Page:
A terminally ill Roman Catholic priest is the center of a tempestuous legal battle between a court-appointed temporary guardian - who has demanded his return to an Arizona care center - and family and friends - who believe such a move could kill him.
Fr. Bernard "Brian" Gallagher, 76, a retired priest from the Roman Catholic Diocese of Yakima, Washington, is the focus of a custody struggle between his family and a woman acting as his legal emergency guardian. Imelda Guadalupe "Lupe" Kowalczyk has insisted to authorities that Fr. Gallagher is mentally incompetent and cannot make his own decisions, among which is Fr. Gallagher's well-documented desire to live with fellow religious in California and to finish his days with constant access to the Mass and the sacraments.
Earlier this week, Fr. Gallagher was taken, at his own urgent request, and over the objections of Kowalczyk, from a nursing home in Payson, Arizona to the well-equipped cancer care facilities at Huntington Memorial Hospital in Pasadena, California. Once there it was discovered that Fr. Gallagher was suffering from an infected bladder, the beginnings of aspiration pneumonia from poor feeding tube treatment, as well as other symptoms. He had also lost a considerable amount of weight.
But sources say Arizona law enforcement is now exerting pressure to return Fr. Gallagher into the custody of Kowalczyk, who had deprived him of all contact with friends and family and the right to the Catholic Church's sacraments. Those who are close to the terminally ill priest say any move from the hospital could jeopardize his life.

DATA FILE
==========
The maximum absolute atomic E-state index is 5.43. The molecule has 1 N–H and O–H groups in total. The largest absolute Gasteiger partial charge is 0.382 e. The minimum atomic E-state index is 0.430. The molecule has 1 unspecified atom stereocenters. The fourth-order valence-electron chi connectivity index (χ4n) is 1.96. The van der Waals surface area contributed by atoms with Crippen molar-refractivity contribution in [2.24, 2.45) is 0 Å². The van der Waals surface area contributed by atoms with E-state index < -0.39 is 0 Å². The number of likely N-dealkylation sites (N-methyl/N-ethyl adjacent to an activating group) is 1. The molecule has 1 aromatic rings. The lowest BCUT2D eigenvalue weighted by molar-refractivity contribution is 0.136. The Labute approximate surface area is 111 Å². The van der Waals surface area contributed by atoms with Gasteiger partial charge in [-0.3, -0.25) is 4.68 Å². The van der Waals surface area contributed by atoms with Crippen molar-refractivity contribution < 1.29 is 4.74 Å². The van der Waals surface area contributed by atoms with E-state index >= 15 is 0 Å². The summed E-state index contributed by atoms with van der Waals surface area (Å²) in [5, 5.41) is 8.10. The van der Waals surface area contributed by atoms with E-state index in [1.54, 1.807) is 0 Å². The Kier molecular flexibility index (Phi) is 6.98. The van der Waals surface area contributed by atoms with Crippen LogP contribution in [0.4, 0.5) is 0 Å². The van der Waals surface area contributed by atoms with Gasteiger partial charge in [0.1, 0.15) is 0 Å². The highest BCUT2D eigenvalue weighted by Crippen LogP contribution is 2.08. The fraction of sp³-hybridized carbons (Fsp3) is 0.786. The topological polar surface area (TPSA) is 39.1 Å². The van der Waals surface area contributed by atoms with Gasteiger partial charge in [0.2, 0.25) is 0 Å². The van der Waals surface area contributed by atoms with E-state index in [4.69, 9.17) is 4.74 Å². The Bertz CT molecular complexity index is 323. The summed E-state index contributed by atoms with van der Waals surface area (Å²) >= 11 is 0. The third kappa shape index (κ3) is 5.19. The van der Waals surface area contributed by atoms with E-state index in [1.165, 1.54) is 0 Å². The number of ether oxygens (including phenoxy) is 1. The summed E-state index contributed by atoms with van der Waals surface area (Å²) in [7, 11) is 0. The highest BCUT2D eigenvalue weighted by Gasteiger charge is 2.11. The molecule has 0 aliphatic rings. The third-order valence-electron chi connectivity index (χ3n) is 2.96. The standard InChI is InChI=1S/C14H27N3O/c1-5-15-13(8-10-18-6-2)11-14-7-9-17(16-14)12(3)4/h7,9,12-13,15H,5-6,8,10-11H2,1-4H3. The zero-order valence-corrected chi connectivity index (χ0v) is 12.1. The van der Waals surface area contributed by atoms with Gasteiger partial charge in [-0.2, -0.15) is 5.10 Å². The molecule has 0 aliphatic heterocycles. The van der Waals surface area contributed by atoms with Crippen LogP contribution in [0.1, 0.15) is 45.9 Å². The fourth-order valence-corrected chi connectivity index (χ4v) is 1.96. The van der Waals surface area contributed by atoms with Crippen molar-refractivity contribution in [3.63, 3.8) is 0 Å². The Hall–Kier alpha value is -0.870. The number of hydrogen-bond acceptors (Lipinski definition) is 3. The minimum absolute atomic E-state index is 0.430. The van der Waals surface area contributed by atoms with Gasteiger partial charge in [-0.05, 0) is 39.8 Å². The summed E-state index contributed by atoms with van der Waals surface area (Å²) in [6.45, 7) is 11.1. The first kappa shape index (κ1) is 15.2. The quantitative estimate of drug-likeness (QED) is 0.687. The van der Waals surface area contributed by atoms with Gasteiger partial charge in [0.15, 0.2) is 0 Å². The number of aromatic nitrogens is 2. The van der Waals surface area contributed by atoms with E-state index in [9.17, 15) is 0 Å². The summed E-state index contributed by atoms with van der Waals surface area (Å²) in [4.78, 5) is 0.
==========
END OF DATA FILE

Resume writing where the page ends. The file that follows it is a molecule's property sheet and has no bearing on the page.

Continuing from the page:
An attorney representing Fr. Gallagher, has instructed the hospital that the priest "not be moved and certainly not be moved at the behest of the very person whose motives and legal actions we are questioning in the California courts."
Father Gallagher rescinded the power of attorney he gave to Kowalczyk:
Documents obtained by LifeSiteNews.com show that Kowalczyk seized emergency legal guardianship of Fr. Gallagher shortly after learning that the priest, dissatisfied with her unwillingness to return him to California, relieved her of her power of attorney and reassigned any health-care directive and legal control over his finances to his cousin James Logsdon.
"I, Father Brian T. Gallagher, fully revoke the Power of Attorney from Lupe Kowalczyk from St. John's, AZ as having power of attorney over my affairs," reads the letter, signed by Fr. Gallagher and also signed by witnesses on February 16, 2008. Again on February 19, Fr. Gallagher repeated this instruction before witnesses, which was recorded by friend Denise Riggio. (Listen to recording: http://www.lifesitenews.com/ldn/audio/frgallagher.wma)
The priest also expressed his wish to return to San Juan Capistrano or live in a religious institute, "so that I may be with the Blessed Sacrament daily as well as receive the sacraments daily till the end of my days."
Kowalczyk, however, sought and obtained Temporary Guardianship and Temporary Conservator over Fr. Gallagher after she asserted that the priest was mentally incompetent. A hearing to review guardianship is scheduled for March 13 in Apache County, Arizona, where she resides. The same day that she obtained emergency guardianship, Kowalczyk ordered Payson Care Center staff to cut off Fr. Gallagher from all visitors and all means of communication, including reception of the sacraments.
Several of Fr. Gallagher's friends had traveled from California to visit him on February 23, but were abruptly turned away by several nurses following Kowalczyk's "no visitor" orders. The visitors observed other signs of neglect, including a mattress on the floor to catch the priest if he fell off the bed, lack of bed sheets, insufficient clothing on his body, and the fact that he was lying flat on his back with his feeding tube installed, which can cause aspiration pneumonia.
Does that sound like someone who is mentally incompetent?
There's something missing from this story. I have to wonder exactly what Kowalczyk has to gain by cutting off Father from his family.
I will be praying for him.